Allyship Sunday: Intent Isn't Magic

in #allyship5 years ago

There are terms that are said a lot in social justice circles, and are clear to everyone in those circles, but may be opaque to others. One of those is a phrase I've already used a couple of times here: Intent isn't magic. Let's get into it.


Let us start with an anecdote. A black woman posted on twitter about a racist incident. The incident was enraging, and so the black woman expressed rage. Several white women responded with possible explanations for the incident, talking about how the white woman who incited the incident by calling the cops on two young men of color because
"they wouldn't answer questions" might not have meant the results of her actions.

Now, this story illustrates the point not once, but twice. Here's the obvious one: The intentions of the original white woman don't matter. When you call the cops on people of color who aren't committing a crime, you are putting their very lives in danger. The very best case scenario is humiliating them and ruining their day. The worst? Well, we've seen how that ends countless times.

But I'm not here to talk about that white woman. Racists gonna racist. I'm not here to talk to them. I'm here to talk about well meaning allies whose good intentions end up costing the black woman they're addressing emotional labor. Now, not only does she have justified anger to deal with, there's also friendly allies to explain shit to.

This is a woman whose intellect cannot be doubted. And these allies, likely followers of the woman, possibly fans of her work, know this. And yet, in their well intentioned attempts to talk this through, to find explanations - specifically explanations that exonerate folks who looks like them, they are creating harm.

When we say "intent isn't magic," what we mean is that when you cause hurt, the fact that your intentions were good doesn't absolve you of that hurt. "I was only trying to help," is something allies say a bunch. And it's usually true! We're a well meaning bunch!

But allyship is a process and ally is a verb and we all make mistakes. I've made mistakes, and I can pretty much guarantee I'll make more. And when called out on them, what do we do? That's right. We own our shit, apologize, and do better

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I started reading, and I was like, 'wait is this about N. K. Jemisin's tweet, I think I saw that exchange...'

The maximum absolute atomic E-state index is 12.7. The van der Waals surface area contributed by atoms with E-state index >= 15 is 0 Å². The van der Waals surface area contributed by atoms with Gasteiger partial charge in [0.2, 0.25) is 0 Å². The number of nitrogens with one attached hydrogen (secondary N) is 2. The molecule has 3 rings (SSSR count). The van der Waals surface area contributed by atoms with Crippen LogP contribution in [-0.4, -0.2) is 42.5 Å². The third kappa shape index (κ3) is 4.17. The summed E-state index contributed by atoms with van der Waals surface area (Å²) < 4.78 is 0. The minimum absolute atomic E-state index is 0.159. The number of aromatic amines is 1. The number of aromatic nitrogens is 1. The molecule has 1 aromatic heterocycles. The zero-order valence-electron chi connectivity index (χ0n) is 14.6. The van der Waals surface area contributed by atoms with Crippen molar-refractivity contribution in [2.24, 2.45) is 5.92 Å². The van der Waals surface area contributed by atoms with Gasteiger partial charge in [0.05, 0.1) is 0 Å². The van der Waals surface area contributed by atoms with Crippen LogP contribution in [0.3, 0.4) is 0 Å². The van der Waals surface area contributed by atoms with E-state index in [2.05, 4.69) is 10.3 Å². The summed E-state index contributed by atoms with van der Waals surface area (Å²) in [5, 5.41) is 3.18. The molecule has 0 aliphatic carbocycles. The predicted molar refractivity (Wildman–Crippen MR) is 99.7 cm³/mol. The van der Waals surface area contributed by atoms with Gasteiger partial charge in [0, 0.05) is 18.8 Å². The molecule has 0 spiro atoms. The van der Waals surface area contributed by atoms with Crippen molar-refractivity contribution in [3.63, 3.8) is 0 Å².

It's definitely important to distinguish intent from impact. I like the "treading on someone's foot" analogy for explaining this one—if you step on someone's foot, hopefully, your instinctive reaction is to say sorry, rather than explaining that the person's foot shouldn't hurt because you didn't mean to step on it. Same idea applies to intent in these sort of instances.

Thanks for your usual succinct explanation of a basic but important allyship issue.

Yup. That's exactly the tweet.

And yes, indeed to the rest.

That is a GREAT analogy about stepping on someone's foot!

Thanks, though I can't take credit for it. I wish I could find the blog post that I originally read it on—I'd very much like to cite them, but it was years ago, and despite the theoretically eternal nature of the internet, I can't seem to rustle it up...

Good intentions are, well, good to have. But I also think you're exactly right - they can only take you so far. You have to look at the effect of your intention and change your behavior when you realize the intent is taking you down the wrong road.

What's that saying about the road to hell....? I have a very dear relative who often declares, "Doesn't matter what you meant to do. Doesn't change the outcome." Of course, the law does care about intentions, which can be perplexing. Parsing intention from effect is not easy.
In reference to the case you cite: race is never neutral. No matter how careful we may try to be, everyone (in the US, anyway) is affected by our collective history--which is one of racial insult. Tread lightly, no matter your background, because we all share a culture that was, is, saturated with racism.

Always enjoy you sharing your wisdom and the call to be better and yes

own our shit

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Always a good reminder. Impact outweighs intent in so many things - but yes, lives are at stake here!

You make a very good point. I like to think that I don't try to excuse/argue/fix... but I know that my fault is that quite often I'm so afraid of saying or doing the wrong thing, that I do nothing at all and that isn't better.

Thank you for writing about this topic in such a clear and concise way. It is less overwhelming and much more helpful to someone like me who gets easily overwhelmed with heavy emotional topics like these.

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